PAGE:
Liz altered the shape slightly, added leather patches to the shoulders for carrying backpacks, and left the natural oil in the sweaters so they retained the “earthy” smell of sheep. And that, she says, got their product into stores. “We became really well known for our sweaters.”
Liz pulled a lot of inspiration for her clothing design from traveling. “We spent a lot of time in Europe, Royal and I,” Liz says. “First thing after we were married we moved to Switzerland. When you travel, you experience a different sense of style, color, fabric, how people dress.”
Royal Robbins’ flannel shirts were inspired by those early travels, and were brought to life with stubborn ingenuity.
“What is it about flannel shirts that make you reminisce? The first flannel we did was in Portugal. They had nice cotton flannels, they did a good job,” Liz says. “Because of the way I did things in those days, which was primitive, it didn’t occur to me to use flannel that existed. The way we created our plaids was to do them thread by thread to see what combination they made. The tricky part was that you didn’t know until you crossed colors what color you’d come up with. In the early days, we would sit on the floor with threads and do it by hand. Later, when we could do it somehow with a computer, it got a little easier. We did beautiful plaids. I remember them very clearly.”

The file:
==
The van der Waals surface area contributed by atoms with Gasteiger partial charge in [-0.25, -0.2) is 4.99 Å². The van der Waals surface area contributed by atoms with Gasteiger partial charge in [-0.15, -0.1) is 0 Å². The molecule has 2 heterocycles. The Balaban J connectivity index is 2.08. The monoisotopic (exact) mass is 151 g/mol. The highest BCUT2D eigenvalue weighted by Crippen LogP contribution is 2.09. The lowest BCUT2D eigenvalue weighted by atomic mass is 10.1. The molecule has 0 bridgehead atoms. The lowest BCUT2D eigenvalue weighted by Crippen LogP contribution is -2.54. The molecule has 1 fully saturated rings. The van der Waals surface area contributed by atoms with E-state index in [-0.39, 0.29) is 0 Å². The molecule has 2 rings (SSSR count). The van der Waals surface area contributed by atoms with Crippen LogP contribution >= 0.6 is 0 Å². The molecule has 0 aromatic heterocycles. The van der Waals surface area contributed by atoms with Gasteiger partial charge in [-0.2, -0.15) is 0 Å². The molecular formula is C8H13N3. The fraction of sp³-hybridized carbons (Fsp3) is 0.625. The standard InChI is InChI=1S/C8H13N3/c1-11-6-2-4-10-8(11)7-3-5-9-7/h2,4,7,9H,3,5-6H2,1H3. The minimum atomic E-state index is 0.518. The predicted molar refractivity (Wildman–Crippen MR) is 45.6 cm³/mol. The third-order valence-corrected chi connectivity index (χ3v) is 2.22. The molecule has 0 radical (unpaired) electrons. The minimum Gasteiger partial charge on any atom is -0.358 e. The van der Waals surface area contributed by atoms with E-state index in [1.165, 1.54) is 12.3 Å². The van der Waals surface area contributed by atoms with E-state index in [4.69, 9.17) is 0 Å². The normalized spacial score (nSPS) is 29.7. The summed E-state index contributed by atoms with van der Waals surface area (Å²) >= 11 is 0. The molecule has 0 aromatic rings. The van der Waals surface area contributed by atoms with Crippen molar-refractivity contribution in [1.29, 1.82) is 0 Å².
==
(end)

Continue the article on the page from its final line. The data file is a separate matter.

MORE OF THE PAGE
The Go Everywhere® line
In the mid-1990s, Liz recalls things changing from the 1960s and 1970s when they first started out. “We had lifestyle changes,” she says. “That’s when we did a lot of traveling. For us, business and climbing and travel were always connected, and Royal wanted something he could keep his trail maps and climbing maps and passports in, so I went to work and made a shirt that suited that need.”
At the time, the style Royal preferred to wear collared shirts, so they took the newly developed washable, wearable synthetics, combined it with great pockets and built the shirt that became the Expedition, which is still in the line today. They quickly expanded with pants and shorts in addition to tops, and the Go Everywhere® line was born.
The lifestyle sportswear designs that had been so successful in cotton, were applied to new synthetic, performance fabric technologies. In many cases, the designs were almost exactly the same (the cotton canvas Bluewater Short served as the model for the Backcountry Short for instance).
As Liz and Royal’s own needs changed, their products changed. “That’s always been the essence of Royal Robbins: practical leads to creativity,” Liz says. “Function was always number one, I’ve always had a fundamental interest in it, and that’s where our tagline ‘style with mountaineering heritage’ came from. You have to try and keep your soul, keep whatever it is that has made you unique, in a world where that’s not easy. It’s nice to remember the beginnings of some of our pieces, it’s nice to know that they’re still in our range. I hope that will be the case for a long time.”